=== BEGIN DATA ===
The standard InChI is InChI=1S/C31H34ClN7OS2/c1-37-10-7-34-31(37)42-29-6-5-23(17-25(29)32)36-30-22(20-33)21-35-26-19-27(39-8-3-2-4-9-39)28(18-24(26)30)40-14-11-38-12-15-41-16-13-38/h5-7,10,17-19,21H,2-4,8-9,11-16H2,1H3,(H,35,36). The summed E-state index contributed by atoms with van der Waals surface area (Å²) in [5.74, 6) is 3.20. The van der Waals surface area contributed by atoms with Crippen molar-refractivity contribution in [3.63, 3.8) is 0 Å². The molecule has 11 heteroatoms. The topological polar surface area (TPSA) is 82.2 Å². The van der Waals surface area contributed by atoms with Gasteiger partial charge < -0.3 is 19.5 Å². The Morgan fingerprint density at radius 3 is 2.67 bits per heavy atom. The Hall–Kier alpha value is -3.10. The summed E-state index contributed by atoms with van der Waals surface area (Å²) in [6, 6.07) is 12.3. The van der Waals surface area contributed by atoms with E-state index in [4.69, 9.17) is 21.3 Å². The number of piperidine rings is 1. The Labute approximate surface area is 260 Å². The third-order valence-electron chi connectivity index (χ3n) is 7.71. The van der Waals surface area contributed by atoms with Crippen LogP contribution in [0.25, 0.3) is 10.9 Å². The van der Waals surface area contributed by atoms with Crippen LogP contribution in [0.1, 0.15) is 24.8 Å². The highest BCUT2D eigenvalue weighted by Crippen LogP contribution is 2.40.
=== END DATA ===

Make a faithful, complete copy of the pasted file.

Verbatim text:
The standard InChI is InChI=1S/C31H34ClN7OS2/c1-37-10-7-34-31(37)42-29-6-5-23(17-25(29)32)36-30-22(20-33)21-35-26-19-27(39-8-3-2-4-9-39)28(18-24(26)30)40-14-11-38-12-15-41-16-13-38/h5-7,10,17-19,21H,2-4,8-9,11-16H2,1H3,(H,35,36). The summed E-state index contributed by atoms with van der Waals surface area (Å²) in [5.74, 6) is 3.20. The van der Waals surface area contributed by atoms with Crippen molar-refractivity contribution in [3.63, 3.8) is 0 Å². The molecule has 11 heteroatoms. The topological polar surface area (TPSA) is 82.2 Å². The van der Waals surface area contributed by atoms with Gasteiger partial charge < -0.3 is 19.5 Å². The Morgan fingerprint density at radius 3 is 2.67 bits per heavy atom. The Hall–Kier alpha value is -3.10. The summed E-state index contributed by atoms with van der Waals surface area (Å²) in [6, 6.07) is 12.3. The van der Waals surface area contributed by atoms with E-state index in [4.69, 9.17) is 21.3 Å². The number of piperidine rings is 1. The Labute approximate surface area is 260 Å². The third-order valence-electron chi connectivity index (χ3n) is 7.71. The van der Waals surface area contributed by atoms with Crippen LogP contribution in [0.25, 0.3) is 10.9 Å². The van der Waals surface area contributed by atoms with Crippen LogP contribution in [0.1, 0.15) is 24.8 Å². The highest BCUT2D eigenvalue weighted by Crippen LogP contribution is 2.40.